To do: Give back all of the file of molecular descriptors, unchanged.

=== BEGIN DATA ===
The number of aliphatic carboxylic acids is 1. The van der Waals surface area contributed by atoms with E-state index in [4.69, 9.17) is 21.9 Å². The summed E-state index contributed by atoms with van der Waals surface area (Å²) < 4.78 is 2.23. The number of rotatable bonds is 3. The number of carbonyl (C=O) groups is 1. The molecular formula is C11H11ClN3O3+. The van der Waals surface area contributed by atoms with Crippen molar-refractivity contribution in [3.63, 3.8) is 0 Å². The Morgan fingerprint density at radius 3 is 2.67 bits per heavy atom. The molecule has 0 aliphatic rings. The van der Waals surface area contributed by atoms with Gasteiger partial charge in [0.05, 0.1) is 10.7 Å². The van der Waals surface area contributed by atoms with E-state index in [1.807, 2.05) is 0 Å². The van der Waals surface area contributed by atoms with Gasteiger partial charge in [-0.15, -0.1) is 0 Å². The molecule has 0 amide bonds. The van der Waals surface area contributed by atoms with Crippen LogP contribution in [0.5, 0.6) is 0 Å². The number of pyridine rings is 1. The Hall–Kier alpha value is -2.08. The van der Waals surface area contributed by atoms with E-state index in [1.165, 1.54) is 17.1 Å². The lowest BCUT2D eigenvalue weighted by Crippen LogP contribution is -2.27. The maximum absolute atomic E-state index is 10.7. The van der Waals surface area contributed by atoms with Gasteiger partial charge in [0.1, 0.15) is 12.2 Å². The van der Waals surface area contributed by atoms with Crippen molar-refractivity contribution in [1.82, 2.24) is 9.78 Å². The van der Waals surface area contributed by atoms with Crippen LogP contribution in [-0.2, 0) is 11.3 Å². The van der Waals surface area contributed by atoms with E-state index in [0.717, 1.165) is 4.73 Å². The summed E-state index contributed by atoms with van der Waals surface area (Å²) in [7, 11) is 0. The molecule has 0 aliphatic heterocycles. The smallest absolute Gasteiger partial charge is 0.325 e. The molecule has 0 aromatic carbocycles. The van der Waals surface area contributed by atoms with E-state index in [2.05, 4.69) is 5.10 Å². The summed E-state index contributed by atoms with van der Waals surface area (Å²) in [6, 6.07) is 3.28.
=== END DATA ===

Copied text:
The number of aliphatic carboxylic acids is 1. The van der Waals surface area contributed by atoms with E-state index in [4.69, 9.17) is 21.9 Å². The summed E-state index contributed by atoms with van der Waals surface area (Å²) < 4.78 is 2.23. The number of rotatable bonds is 3. The number of carbonyl (C=O) groups is 1. The molecular formula is C11H11ClN3O3+. The van der Waals surface area contributed by atoms with Crippen molar-refractivity contribution in [3.63, 3.8) is 0 Å². The Morgan fingerprint density at radius 3 is 2.67 bits per heavy atom. The molecule has 0 aliphatic rings. The van der Waals surface area contributed by atoms with Gasteiger partial charge in [0.05, 0.1) is 10.7 Å². The van der Waals surface area contributed by atoms with E-state index in [1.807, 2.05) is 0 Å². The van der Waals surface area contributed by atoms with Gasteiger partial charge in [-0.15, -0.1) is 0 Å². The molecule has 0 amide bonds. The van der Waals surface area contributed by atoms with Crippen LogP contribution in [0.5, 0.6) is 0 Å². The number of pyridine rings is 1. The Hall–Kier alpha value is -2.08. The van der Waals surface area contributed by atoms with E-state index in [1.165, 1.54) is 17.1 Å². The lowest BCUT2D eigenvalue weighted by Crippen LogP contribution is -2.27. The maximum absolute atomic E-state index is 10.7. The van der Waals surface area contributed by atoms with Gasteiger partial charge in [0.1, 0.15) is 12.2 Å². The van der Waals surface area contributed by atoms with Crippen molar-refractivity contribution in [1.82, 2.24) is 9.78 Å². The van der Waals surface area contributed by atoms with Crippen LogP contribution in [-0.2, 0) is 11.3 Å². The van der Waals surface area contributed by atoms with E-state index in [0.717, 1.165) is 4.73 Å². The summed E-state index contributed by atoms with van der Waals surface area (Å²) in [7, 11) is 0. The molecule has 0 aliphatic heterocycles. The smallest absolute Gasteiger partial charge is 0.325 e. The molecule has 0 aromatic carbocycles. The van der Waals surface area contributed by atoms with E-state index in [2.05, 4.69) is 5.10 Å². The summed E-state index contributed by atoms with van der Waals surface area (Å²) in [6, 6.07) is 3.28.